PS C:\> Get-QADUser -OrganizationalUnit e2007.local/demo | ft Name, City, Department, Title

Name              City      Department  Title
----              ----      ---------- -----
Ryuichi Sakamoto  Tokyo     Marketing  Manager
Adrie Fortuyn     Amsterdam Sales      Senior Executive
Lelani Asad       New York  Marketing  Manager
Shunji Iwai       Tokyo     Sales      Senior Executive
Haruki Murakami   Tokyo     Accounting Manager
Olivia Barcelonas Nw York   Accounting Manager
Alva Sheldon      Amsterdam Accounting Manager
Nyoko Takuya      Tokyo     Sales      Deputy Head
Jannetje Dirksdr  Amsterdam Sales      Senior Executive
Anke Brittany     Amsterdam Marketing  Manager
Jeroen Herijgers  Amsterdam Marketing  Senior Executive
Dai San           Tokyo     Sales      Senior Executive
Ronald Boyraz     Amsterdam Marketing  Manager
Hisa Hiko         Tokyo     Sales      Manager
Belinda Brestner  New York  Sales      Senior Executive
Haruko Chan       Tokyo     Sales      Manager
Hoshi Kimura      Tokyo     Marketing  Senior Executive
Lotta Buhler      New York  Marketing  Senior Executive
Oktay Haasjes     Amsterdam Sales      Senior Executive
Hoshiko Kanji     Tokyo     Sales      Manager
Jun'ko Katakana   Tokyo     Accounting Manager

Creating a new group:

PS C:\> New-QADGroup -Name Tokyo -SamAccountName Tokyo -OrganizationalUnit e2007.local/demo -Type Security -Scope Global

Type  LogonName DN
----  --------- --
group Tokyo     CN=Tokyo,OU=Demo,DC=e2007,DC=local

Adding users based on their location:

PS C:\> Add-QADGroupMember e2007.local/Demo/Tokyo -Member (Get-QADUser -City Tokyo)

I liked the progress the team is making. I was involved in some of the discussions around the project and it s nice to start seeing the outcome!

Now I need to try to get them show up in PowerGUI… I’ll let you knowhow it goes…


6 Responses to “PowerShell cmdlets for AD”

  1. 1 Bill Walker March 23, 2007 at 3:34 am

    Dmitry, these QAD cmdlets look amazing. Are they only with ActiveRoles Server or will they be standalone as well? how can I get in on the beta? I’m currently a heavy user of Quest products. I also gave Microsoft feedback during the Monad Beta’s about there lack of ADSI/AD support and poor Remoting capabilities. By the way, a mutual friend (R. Sandri) turned me onto your site. 🙂

  2. 2 dmitrysotnikov March 23, 2007 at 10:56 pm


    The cmdlets don’t require ActiveRoles and are available for free. The work directly against AD. Everything in the example above can be done with no ActiveRoles installed at all.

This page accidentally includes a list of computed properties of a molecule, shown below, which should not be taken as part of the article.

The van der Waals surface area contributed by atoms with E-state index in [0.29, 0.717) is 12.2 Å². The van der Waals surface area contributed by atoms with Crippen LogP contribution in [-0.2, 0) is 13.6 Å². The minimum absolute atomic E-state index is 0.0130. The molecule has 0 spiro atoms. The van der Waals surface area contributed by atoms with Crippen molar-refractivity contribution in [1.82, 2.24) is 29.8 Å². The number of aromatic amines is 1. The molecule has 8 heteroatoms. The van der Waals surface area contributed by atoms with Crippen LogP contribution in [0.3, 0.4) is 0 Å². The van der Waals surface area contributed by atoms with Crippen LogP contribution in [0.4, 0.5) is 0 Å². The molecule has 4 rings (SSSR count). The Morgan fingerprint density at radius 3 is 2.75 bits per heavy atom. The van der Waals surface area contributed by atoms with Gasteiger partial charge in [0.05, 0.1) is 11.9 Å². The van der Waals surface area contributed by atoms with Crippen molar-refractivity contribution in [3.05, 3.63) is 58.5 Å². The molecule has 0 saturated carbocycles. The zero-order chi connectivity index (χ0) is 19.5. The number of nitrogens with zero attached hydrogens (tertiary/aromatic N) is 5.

However, if you do have ActiveRoles Server installed these two can integrate really nicely. Effectively you can make the cmdlets go through ActiveRoles proxy rather than directly to AD. This lets you make sure that all policies are applied for the scripts and commands you execute. I need to blog about that because this is actually pretty cool. (But, yes, requiring that you purchase the commercial application if you don’t yet have ActiveRoles deployed.)

    Bottom line is that if you don’t need policy enforcement, delegation, approvals, etc. you should be perfectly good with just the free cmdlets you can download from Quest.


    P.S. Give my regards to Robert. He has been one of the best SCs I ever worked with – so if he likes what we are doing – that means we are on the right path!

  3. 3 Fred Morrison January 10, 2008 at 2:23 pm

    The following command does not work because Email, although available via Get-QADUser | Get-Member is not allowed by Set-QADUser. Is there an easy way to set the Email address for a user with this tool?

    Get-QADUser -SamAccountName abcxyz123 | Set-QADUser -Email fristname.lastname@somecompany.com

  4. 4 dmitrysotnikov January 10, 2008 at 2:49 pm

    Fred, just use -ObjectAttributes key:

    Set-QADUser abcxyz123 -ObjectAttributes @{“mail”=”fristname.lastname@somecompany.com”}

  1. 1 AD Cmdlets RTM « Dmitry’s PowerBlog: PowerShell and beyond Trackback on December 20, 2007 at 12:41 pm
  2. 2 Favorite Blog for Powershell stuff | Live@EDU Pearls Trackback on April 22, 2011 at 3:12 pm